Monday, October 14, 2013
Wake-up caw: Unfamiliar territory for Ravens
By Jamison Hensley
The Baltimore Ravens' offense failed to show up again in Sunday's 19-17 loss to the Green Bay Packers, putting the defending Super Bowl champions in unfamiliar territory. They dropped to 3-3 for the first time since 2009 and fell a full game out of first place for the first time this season. The Ravens now trail the Cincinnati Bengals (4-2) in the AFC North and are tied with the Cleveland Browns (3-3), even though they technically hold the tiebreaker advantage.
Sunday's loss was Baltimore's only home game of the month. It marked just the eighth home defeat in coach John Harbaugh's five-plus seasons in Baltimore. The Ravens take their third road trip in four weeks when they play at the Pittsburgh Steelers (1-4) on Sunday.
Here's your Wake-up caw ...
The Baltimore Sun's Mike Preston takes Harbaugh to task for going for it on fourth-and-goal from the Packers' 1-yard line. "It's one thing to be an advocate of a strong running game and it's understandable giving the ball to [Ray] Rice or [Bernard] Pierce on two of three plays, but one also needed to be a pass," Preston wrote. "And once it got to fourth down, it was time to kick the field goal. It shouldn't have been that hard of a decision."
John Eisenberg, of the team's website, believes the running game was the culprit in Sunday's loss. For the season, Ray Rice and Bernard Pierce are averaging fewer than 3 yards per carry. "That’s not acceptable," Eisenberg wrote. "And things aren’t getting better; on Sunday, things got worse. The Ravens offensive line was dominated. Here’s the stat of the game: the Ravens ran the ball on 16 of their 27 first-down snaps, and averaged just 1.9 yards on those 16 rushes."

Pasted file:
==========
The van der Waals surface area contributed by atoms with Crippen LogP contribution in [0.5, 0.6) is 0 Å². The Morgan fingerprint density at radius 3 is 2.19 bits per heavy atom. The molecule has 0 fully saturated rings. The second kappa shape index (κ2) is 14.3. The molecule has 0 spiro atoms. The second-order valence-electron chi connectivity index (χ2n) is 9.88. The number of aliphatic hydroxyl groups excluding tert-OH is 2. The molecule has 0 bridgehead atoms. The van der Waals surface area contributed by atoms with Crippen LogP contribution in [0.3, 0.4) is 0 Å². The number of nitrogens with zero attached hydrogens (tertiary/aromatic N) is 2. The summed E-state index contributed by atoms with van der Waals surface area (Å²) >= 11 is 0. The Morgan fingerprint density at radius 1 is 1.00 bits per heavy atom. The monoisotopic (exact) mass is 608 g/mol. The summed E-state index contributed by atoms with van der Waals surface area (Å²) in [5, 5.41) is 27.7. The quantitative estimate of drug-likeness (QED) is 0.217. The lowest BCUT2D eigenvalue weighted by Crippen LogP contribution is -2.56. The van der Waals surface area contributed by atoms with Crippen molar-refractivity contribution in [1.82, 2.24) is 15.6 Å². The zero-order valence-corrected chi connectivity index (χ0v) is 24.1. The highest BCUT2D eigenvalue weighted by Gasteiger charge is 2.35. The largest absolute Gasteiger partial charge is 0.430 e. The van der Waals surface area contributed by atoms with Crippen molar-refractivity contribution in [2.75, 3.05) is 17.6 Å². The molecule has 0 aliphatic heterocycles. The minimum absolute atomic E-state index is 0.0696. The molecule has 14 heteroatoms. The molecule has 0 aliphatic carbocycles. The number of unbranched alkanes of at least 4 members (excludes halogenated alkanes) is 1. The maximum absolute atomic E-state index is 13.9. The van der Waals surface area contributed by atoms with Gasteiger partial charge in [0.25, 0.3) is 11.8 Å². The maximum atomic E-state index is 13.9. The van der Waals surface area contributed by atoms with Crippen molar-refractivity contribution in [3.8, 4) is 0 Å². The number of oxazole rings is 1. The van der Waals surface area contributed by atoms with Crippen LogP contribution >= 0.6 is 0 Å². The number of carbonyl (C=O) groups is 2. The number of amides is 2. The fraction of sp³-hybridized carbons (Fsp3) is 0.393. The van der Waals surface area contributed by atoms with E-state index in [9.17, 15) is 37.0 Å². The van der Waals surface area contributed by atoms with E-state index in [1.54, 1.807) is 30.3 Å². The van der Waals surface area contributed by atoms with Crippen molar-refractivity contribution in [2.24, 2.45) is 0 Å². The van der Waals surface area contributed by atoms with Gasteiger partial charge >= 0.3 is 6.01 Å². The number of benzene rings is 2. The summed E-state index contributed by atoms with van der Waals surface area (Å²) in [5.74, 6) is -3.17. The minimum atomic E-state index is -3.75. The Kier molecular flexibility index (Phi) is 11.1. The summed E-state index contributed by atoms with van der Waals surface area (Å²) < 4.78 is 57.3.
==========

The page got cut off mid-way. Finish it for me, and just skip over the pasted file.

As The Baltimore Sun pointed out, the Ravens' offense was shut out for the game's first 40 minutes. “You can’t expect to play that badly for that long and win a game," quarterback Joe Flacco said.
Wide receiver Torrey Smith was held to one catch for 12 yards. "Give the Packers credit," Comcast SportsNet's Clifton Brown wrote. "Cornerback Sam Shields was excellent in coverage, and the Packers rolled at least one safety toward Smith on most plays, determined not to let the Ravens’ best receiver get off."
Matt Elam's low hit on Randall Cobb's right knee knocked the Packers wide receiver out of the game, and prompted Green Bay quarterback Aaron Rodgers to call it a "questionable play. Ravens safety James Ihedigbo told The Baltimore Sun: "We try to play within the rules of football. That's on [NFL commissioner] Roger Goodell. He wants us to hit low, we'll hit low, and guys will keep getting injured."
Slow starts have hurt the Ravens, according to The Press Box. The Ravens watched their opponent score first for the fourth time out of six games, and their offense was shut out in first half for the second time this season.